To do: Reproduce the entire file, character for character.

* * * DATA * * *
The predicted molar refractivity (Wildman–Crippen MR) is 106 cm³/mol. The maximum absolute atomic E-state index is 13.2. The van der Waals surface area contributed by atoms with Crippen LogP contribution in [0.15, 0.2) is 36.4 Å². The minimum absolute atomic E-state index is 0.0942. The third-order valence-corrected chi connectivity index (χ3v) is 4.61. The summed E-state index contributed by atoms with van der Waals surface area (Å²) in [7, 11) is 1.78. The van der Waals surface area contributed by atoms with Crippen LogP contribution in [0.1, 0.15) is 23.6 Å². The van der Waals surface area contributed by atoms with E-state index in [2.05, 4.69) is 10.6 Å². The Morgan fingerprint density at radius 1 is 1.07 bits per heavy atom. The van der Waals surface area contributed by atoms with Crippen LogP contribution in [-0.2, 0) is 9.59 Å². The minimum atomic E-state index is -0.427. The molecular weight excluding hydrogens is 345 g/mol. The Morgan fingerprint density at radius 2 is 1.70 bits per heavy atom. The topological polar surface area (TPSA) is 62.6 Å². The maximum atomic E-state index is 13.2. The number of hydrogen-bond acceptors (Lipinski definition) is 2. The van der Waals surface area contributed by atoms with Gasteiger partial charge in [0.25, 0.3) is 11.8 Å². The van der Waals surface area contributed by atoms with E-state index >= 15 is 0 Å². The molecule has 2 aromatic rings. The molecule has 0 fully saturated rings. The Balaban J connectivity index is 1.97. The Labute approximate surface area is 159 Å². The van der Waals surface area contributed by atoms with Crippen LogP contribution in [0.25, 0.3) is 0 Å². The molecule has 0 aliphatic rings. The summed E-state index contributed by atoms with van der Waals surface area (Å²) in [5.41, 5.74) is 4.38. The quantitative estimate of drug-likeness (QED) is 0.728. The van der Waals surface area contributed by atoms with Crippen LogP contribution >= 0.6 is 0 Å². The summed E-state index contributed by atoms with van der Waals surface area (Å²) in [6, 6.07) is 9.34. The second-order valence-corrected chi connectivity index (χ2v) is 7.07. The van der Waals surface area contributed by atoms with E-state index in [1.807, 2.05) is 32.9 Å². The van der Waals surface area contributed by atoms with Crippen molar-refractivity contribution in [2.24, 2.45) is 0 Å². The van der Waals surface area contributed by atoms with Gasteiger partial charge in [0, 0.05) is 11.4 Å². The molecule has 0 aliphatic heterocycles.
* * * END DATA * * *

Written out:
The predicted molar refractivity (Wildman–Crippen MR) is 106 cm³/mol. The maximum absolute atomic E-state index is 13.2. The van der Waals surface area contributed by atoms with Crippen LogP contribution in [0.15, 0.2) is 36.4 Å². The minimum absolute atomic E-state index is 0.0942. The third-order valence-corrected chi connectivity index (χ3v) is 4.61. The summed E-state index contributed by atoms with van der Waals surface area (Å²) in [7, 11) is 1.78. The van der Waals surface area contributed by atoms with Crippen LogP contribution in [0.1, 0.15) is 23.6 Å². The van der Waals surface area contributed by atoms with E-state index in [2.05, 4.69) is 10.6 Å². The Morgan fingerprint density at radius 1 is 1.07 bits per heavy atom. The van der Waals surface area contributed by atoms with Crippen LogP contribution in [-0.2, 0) is 9.59 Å². The minimum atomic E-state index is -0.427. The molecular weight excluding hydrogens is 345 g/mol. The Morgan fingerprint density at radius 2 is 1.70 bits per heavy atom. The topological polar surface area (TPSA) is 62.6 Å². The maximum atomic E-state index is 13.2. The number of hydrogen-bond acceptors (Lipinski definition) is 2. The van der Waals surface area contributed by atoms with Gasteiger partial charge in [0.25, 0.3) is 11.8 Å². The van der Waals surface area contributed by atoms with E-state index >= 15 is 0 Å². The molecule has 2 aromatic rings. The molecule has 0 fully saturated rings. The Balaban J connectivity index is 1.97. The Labute approximate surface area is 159 Å². The van der Waals surface area contributed by atoms with Crippen LogP contribution in [0.25, 0.3) is 0 Å². The molecule has 0 aliphatic rings. The summed E-state index contributed by atoms with van der Waals surface area (Å²) in [5.41, 5.74) is 4.38. The quantitative estimate of drug-likeness (QED) is 0.728. The van der Waals surface area contributed by atoms with Crippen LogP contribution >= 0.6 is 0 Å². The summed E-state index contributed by atoms with van der Waals surface area (Å²) in [6, 6.07) is 9.34. The second-order valence-corrected chi connectivity index (χ2v) is 7.07. The van der Waals surface area contributed by atoms with E-state index in [1.807, 2.05) is 32.9 Å². The van der Waals surface area contributed by atoms with Crippen molar-refractivity contribution in [2.24, 2.45) is 0 Å². The van der Waals surface area contributed by atoms with Gasteiger partial charge in [0, 0.05) is 11.4 Å². The molecule has 0 aliphatic heterocycles.